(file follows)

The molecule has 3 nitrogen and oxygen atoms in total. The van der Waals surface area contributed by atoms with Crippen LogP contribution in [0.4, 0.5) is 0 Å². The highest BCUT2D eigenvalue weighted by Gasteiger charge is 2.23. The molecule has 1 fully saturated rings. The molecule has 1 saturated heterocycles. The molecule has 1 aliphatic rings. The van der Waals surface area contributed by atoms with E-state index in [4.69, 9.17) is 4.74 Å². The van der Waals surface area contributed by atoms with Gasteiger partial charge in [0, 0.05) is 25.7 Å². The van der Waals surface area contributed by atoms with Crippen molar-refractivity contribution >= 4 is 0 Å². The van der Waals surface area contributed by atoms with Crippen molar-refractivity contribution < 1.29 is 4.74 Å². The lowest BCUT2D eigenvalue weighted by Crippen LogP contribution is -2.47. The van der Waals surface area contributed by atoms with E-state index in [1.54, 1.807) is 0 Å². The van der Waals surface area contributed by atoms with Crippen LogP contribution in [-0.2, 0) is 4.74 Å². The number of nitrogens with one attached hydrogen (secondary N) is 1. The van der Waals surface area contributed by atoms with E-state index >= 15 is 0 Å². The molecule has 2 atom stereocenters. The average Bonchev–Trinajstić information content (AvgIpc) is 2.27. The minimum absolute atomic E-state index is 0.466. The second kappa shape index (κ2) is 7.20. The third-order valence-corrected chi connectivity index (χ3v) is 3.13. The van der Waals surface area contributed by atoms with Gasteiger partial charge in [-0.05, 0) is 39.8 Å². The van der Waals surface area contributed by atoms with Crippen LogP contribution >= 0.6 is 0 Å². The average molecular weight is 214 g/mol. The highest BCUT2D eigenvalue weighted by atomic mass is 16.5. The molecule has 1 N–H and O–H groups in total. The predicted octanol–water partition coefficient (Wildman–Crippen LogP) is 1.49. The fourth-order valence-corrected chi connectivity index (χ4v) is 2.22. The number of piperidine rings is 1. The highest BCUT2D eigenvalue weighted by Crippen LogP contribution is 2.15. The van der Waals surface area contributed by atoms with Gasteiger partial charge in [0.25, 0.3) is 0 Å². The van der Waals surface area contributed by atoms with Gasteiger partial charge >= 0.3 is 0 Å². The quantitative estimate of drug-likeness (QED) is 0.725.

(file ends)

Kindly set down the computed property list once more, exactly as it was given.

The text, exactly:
The molecule has 3 nitrogen and oxygen atoms in total. The van der Waals surface area contributed by atoms with Crippen LogP contribution in [0.4, 0.5) is 0 Å². The highest BCUT2D eigenvalue weighted by Gasteiger charge is 2.23. The molecule has 1 fully saturated rings. The molecule has 1 saturated heterocycles. The molecule has 1 aliphatic rings. The van der Waals surface area contributed by atoms with E-state index in [4.69, 9.17) is 4.74 Å². The van der Waals surface area contributed by atoms with Gasteiger partial charge in [0, 0.05) is 25.7 Å². The van der Waals surface area contributed by atoms with Crippen molar-refractivity contribution >= 4 is 0 Å². The van der Waals surface area contributed by atoms with Crippen molar-refractivity contribution < 1.29 is 4.74 Å². The lowest BCUT2D eigenvalue weighted by Crippen LogP contribution is -2.47. The van der Waals surface area contributed by atoms with E-state index in [1.54, 1.807) is 0 Å². The van der Waals surface area contributed by atoms with Crippen LogP contribution in [-0.2, 0) is 4.74 Å². The number of nitrogens with one attached hydrogen (secondary N) is 1. The van der Waals surface area contributed by atoms with E-state index >= 15 is 0 Å². The molecule has 2 atom stereocenters. The average Bonchev–Trinajstić information content (AvgIpc) is 2.27. The minimum absolute atomic E-state index is 0.466. The second kappa shape index (κ2) is 7.20. The third-order valence-corrected chi connectivity index (χ3v) is 3.13. The van der Waals surface area contributed by atoms with Gasteiger partial charge in [-0.05, 0) is 39.8 Å². The van der Waals surface area contributed by atoms with Crippen LogP contribution >= 0.6 is 0 Å². The average molecular weight is 214 g/mol. The highest BCUT2D eigenvalue weighted by atomic mass is 16.5. The molecule has 1 N–H and O–H groups in total. The predicted octanol–water partition coefficient (Wildman–Crippen LogP) is 1.49. The fourth-order valence-corrected chi connectivity index (χ4v) is 2.22. The number of piperidine rings is 1. The highest BCUT2D eigenvalue weighted by Crippen LogP contribution is 2.15. The van der Waals surface area contributed by atoms with Gasteiger partial charge in [0.25, 0.3) is 0 Å². The van der Waals surface area contributed by atoms with Gasteiger partial charge >= 0.3 is 0 Å². The quantitative estimate of drug-likeness (QED) is 0.725.